Encyclopedia > Erotic art in Pompeii

  Article Content

Erotic art in Pompeii

Ancient Pompeii was full of erotic or pornographic frescoes, symbols, inscriptions, and even household items. The ancient Roman culture of the time was much more sexually permissive than most present-day cultures and apparently had no concept of obscenity or that such art should be hidden from minors.

When the serious excavation of Pompeii began in the 18th century, a clash of the cultures was the result. A fresco on a wall that showed the ancient god of sex and fertility, Priapus with his extremely enlarged penis, was covered with plaster and only rediscovered because of rainfall in 1998. [1] In 1819, when king Francis I of Naples visited the exhibition at the National Museum with his wife and daughter, he was so embarrassed by the erotic artwork that he decided to have it locked away in a secret cabinet, accessible only to "people of mature age and respected morals." Re-opened, closed, re-opened again and then closed again for nearly 100 years, it was made briefly accessible again at the end of the 1960s (the time of the sexual revolution) and has finally been re-opened in the year 2000. Minors are not allowed entry to the once secret cabinet without a guardian or a written permission.

[1] As reported by the epd press agency in March, 1998.

Table of contents

Erotic art

As previously mentioned, some of the paintings and frescoes became immediately famous because they represented erotic, sometimes explicit, sexual scenes. One of the most curious buildings recovered was in fact a Lupanare (brothel), which had many erotic paintings and graffiti indicating the services available -- patrons only had to point to what they wanted. The Lupanare had 10 rooms (cubicula, 5 per floor), a balcony, and a latrina. It was one of the larger houses, perhaps the largest, but not the only brothel. The town seems to have been oriented to a warm consideration of sensual matters: on a wall of the Basilica (sort of a civil tribunal, thus frequented by many Roman tourists and travelers), an immortal inscription tells the foreigner, If anyone is looking for some tender love in this town, keep in mind that here all the girls are very friendly (loose translation).

Also, in the Termae suburbanae (near Porta Marina - [1] (http://www.repubblica.it/gallerie/online/cultura_scienze/terme/6)), the only known Roman artwork describing a sapphic (lesbian) scene was recently discovered.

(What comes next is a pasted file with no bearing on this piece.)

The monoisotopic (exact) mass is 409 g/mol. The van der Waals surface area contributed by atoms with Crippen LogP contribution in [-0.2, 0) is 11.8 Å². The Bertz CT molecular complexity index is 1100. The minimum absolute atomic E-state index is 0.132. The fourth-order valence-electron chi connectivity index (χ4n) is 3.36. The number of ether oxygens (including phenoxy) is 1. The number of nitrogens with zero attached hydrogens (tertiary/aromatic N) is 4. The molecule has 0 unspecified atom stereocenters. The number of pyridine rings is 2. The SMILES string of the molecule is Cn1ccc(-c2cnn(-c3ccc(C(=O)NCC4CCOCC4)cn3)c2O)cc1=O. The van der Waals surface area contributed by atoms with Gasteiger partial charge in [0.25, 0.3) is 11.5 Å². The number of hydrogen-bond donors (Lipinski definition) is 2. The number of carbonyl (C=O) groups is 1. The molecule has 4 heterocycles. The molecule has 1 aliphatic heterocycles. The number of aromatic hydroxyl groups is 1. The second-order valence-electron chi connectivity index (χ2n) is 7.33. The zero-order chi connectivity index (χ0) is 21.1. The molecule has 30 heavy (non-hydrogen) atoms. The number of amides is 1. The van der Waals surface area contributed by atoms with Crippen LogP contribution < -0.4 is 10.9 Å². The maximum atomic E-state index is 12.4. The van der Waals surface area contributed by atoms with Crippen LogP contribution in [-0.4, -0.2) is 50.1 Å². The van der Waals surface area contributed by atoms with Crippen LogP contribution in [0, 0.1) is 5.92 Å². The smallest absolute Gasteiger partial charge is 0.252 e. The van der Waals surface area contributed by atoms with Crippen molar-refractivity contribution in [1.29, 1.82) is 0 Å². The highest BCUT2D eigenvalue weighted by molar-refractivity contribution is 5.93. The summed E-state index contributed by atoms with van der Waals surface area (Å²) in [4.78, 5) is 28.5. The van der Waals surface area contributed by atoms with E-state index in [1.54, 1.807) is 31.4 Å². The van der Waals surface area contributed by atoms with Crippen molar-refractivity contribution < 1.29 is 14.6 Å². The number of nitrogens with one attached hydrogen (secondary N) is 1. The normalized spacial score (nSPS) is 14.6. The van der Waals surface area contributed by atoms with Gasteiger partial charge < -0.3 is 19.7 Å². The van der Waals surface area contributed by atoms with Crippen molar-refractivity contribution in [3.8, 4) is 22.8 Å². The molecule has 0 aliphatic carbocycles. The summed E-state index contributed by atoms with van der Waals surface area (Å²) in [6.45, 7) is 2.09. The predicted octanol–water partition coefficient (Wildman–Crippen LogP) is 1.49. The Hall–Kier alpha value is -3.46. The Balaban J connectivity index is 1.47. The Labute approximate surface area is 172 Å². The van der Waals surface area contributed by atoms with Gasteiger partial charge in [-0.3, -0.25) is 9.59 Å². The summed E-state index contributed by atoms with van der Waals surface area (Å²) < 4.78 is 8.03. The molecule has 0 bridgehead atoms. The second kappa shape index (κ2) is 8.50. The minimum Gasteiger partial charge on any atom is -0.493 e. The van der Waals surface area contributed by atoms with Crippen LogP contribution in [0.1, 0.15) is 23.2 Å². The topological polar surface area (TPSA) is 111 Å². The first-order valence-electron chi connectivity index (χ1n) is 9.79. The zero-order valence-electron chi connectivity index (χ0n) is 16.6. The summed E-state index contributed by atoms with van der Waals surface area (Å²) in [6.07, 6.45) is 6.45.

The function of these pictures is not yet clear: some authors say that they indicate that the services of prostitutes were availiable on the upper floor of the house and could perhaps be a sort of advertising, while others prefer the hypothesis that their only purpose was to decorate the walls with joyful scenes (as these were in Roman culture). The Termae were, however, used in common by males and females, although baths in other areas (even within Pompeii) were often segregated by sex.

Collected below are high quality images of erotic frescoes, mosaics, statues and other objects from Pompeii and Herculaneum. Lower quality images can be found on a separate page.

Erotic images from Pompeii

See also: Gallery of Pompeii and Herculaneum

Tile Mosaic, Satyr & Nymph, House of the Faun

Wall Painting, House of the Epigrams, Reign of Nero

Wall Painting of Priapos, House of the Vetti

An older reproduction of the same painting, from Schefold, Karl: Vergessenes Pompeji: Unveröffentlichte Bilder römischer Wanddekorationen in geschichtlicher Folge. München 1962. Schefold explains (p. 134) that the picture was locked away "out of prudishness" and was only opened on request. Also note the much more brilliant colors in this only slightly older version. Here is a retouched version of the younger, higher resolution image to use the same colors.

Tile Mosaic, Pan & Hamadryad

Wall mural of Mercury

Marble Bas-Relief[?]

Erotic objects from Pompeii

Bronze windchimes of "phallus-animals" that were apparently common household items. Note the child on one of the windchimes -- the large phallus was not seen as threatening

Bronze Sculpture, Stupidus

Erotic objects from Herculaneum

Marble sculpture of the God Pan copulating with a goat

All Wikipedia text is available under the terms of the GNU Free Documentation License

  Search Encyclopedia

Search over one million articles, find something about almost anything!
  Featured Article

... is a disambiguation page; that is, one that just points to other pages that might otherwise have the same name. If you followed a link here, you might want t ...

This page was created in 23.9 ms